Ignore the pink elephant in the room

The Washington Post has another story about ordinary citizens arrested in the District with a blood alcohol content below .08. The focus seems to be on this aspect of the article. Consider:

In March 1998, council member Carol Schwartz (R-At Large) introduced legislation to lower the legal limit for intoxication from .10 to .08.

On July 7 of that year, then-council member Sandy Allen tried to tack an amendment onto the open-container law to lower the level at which a driver could be considered intoxicated from .05 to .03 and below.

On July 13, according to the thick legislative record, Allen again brought up the amendment and asked that it be attached to Schwartz’s bill. There was no discussion. All three committee members — Allen, Sharon Ambrose and Harry Thomas — voted in favor.

Allen said in an interview yesterday that she does not remember proposing the legislation. An aide to Ambrose said that neither she nor Ambrose remembers the amendment. Thomas died in 1999.

“I think we were trying to minimize the number of alcohol-related fatalities in the region,” Allen said. “It was not my intention to have a zero tolerance policy. That was the police, using their own discretion in how they interpreted the law.”

There is clearly a lesson in unintended consequences there and how to better govern a city. This also suggests that citizen oversight is a pretty good idea. Lawmakers are in office through the vote of the people. Not challenging laws that the people find offensive, either through contacting the elected official or at the ballot box, constitutes acceptance. No one can complain 8 years later that no one knew. Ignorance is not an excuse.

But more importantly, I want to focus on the part of the article that’s being overlooked. Consider:

On the day the D.C. Council passed emergency legislation to relax the police department’s zero tolerance policy and the mayor asserted that officers are not “targeting drivers who have a drink at dinner,” Jackson Williams, a former drunken driving prosecutor, waited seven hours for a chance to defend himself in D.C. Superior Court.

He had been arrested in September 2004 under that policy for registering a .02 blood alcohol level after a fender bender with a taxi. He had told the officer he’d had two beers two hours before at the Old Ebbitt Grill.

When Williams was arrested, the D.C. Code said that drivers with a blood alcohol level of “less than .03” could be considered intoxicated and arrested if there is other evidence of impairment.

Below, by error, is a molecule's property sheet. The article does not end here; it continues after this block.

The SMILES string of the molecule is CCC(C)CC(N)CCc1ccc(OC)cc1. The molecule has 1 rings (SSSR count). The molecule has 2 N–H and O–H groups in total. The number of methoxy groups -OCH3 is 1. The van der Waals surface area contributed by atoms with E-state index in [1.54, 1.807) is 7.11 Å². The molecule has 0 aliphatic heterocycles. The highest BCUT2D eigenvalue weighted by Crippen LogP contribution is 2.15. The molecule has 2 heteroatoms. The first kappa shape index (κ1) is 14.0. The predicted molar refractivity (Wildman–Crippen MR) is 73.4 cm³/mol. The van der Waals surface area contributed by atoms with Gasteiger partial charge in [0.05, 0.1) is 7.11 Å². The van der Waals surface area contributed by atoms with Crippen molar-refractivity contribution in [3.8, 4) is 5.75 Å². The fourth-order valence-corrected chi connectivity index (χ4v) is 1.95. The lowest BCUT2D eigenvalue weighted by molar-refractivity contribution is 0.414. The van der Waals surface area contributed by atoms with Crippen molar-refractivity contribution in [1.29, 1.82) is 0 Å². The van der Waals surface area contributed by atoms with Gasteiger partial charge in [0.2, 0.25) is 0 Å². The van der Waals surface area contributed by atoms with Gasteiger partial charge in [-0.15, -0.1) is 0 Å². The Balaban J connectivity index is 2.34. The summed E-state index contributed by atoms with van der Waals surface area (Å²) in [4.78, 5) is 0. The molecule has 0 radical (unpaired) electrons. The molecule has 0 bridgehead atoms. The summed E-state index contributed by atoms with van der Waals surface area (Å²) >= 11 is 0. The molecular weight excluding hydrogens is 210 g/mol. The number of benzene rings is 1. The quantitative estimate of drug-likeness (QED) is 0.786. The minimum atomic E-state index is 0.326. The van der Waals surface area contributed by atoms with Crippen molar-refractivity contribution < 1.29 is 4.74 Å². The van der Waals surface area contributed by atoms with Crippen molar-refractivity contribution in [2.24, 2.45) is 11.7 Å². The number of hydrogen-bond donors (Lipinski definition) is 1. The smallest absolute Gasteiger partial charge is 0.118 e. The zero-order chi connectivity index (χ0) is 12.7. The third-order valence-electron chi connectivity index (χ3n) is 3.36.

I obviously don’t know the facts of the case beyond what’s right there (emphasis added) and I know how bad taxi drivers can be, but there is no way I’m going to build sympathy for this case. It requires no leap of imagination for a police officer to link “fender bender” and “other evidence of impairment”. The courts are designed specifically to sort out these situations, which is why people arrested are still presumed innocent. You don’t want to have to deal with this? It’s simple, really. Drink or drive. So forgive me for not feeling the collective outrage pinballing around D.C. this week.

3 thoughts on “Ignore the pink elephant in the room”

  1. Perhaps if Williams had GOTTEN IN that taxi instead of SMASHING IN to it, he wouldn’t find himself in this predicament.

  2. The problem with the law in DC is that “other evidence of impairment” is too vague, and police have been interpreting it too aggressively and too broadly. Fender benders happen all the time when people aren’t drinking–so why should it suddenly become evidence of impairment if someone had a beer or two, and is clearly under the 0.08 limit proscribed by law?
    DC police have been treating /any/ moving violation as evidence of impairment–no matter how minor the violation, and regardless of how little alcohol was actually consumed. Simply *admitting* to a drink seems to qualify as “evidence of impairment” to some cops, and even people who haven’t had anything to drink are harassed with sobriety tests.
    Clearly something needs to be fixed. There’s a reason why all 50 states have a “presumed sober” threshhold–to protect people who have a single drink with dinner from police harassment.

  3. I don’t doubt the law is vague and apply aggressively. Having challenged ridiculous parking tickets in the District before, I know that much is done as a simple revenue-generating scheme. And I have said that if citizens don’t like the law, they should lobby their elected officials to change the law or vote those officials out. There is a reason to have representative government. But this law is 8 years old. Perhaps enforcement has increased recently; I don’t know that for certain.
    My point with Mr. Williams is that he was involved in an accident after drinking alcohol. I leave open the conclusion that the latter caused the former. That’s why we have courts. But anyone who drinks and then drives has altered the orginal agreement of responsible behavior while driving. The individual should understand that he has no right to endanger other citizens on the roads. A police officer in the field has an duty to remove drivers deemed dangerous. Hence, “other evidence of impairment.” If it’s a training issue, fix that. But everyone has the decision to not drive after drinking. That takes care of the problem.

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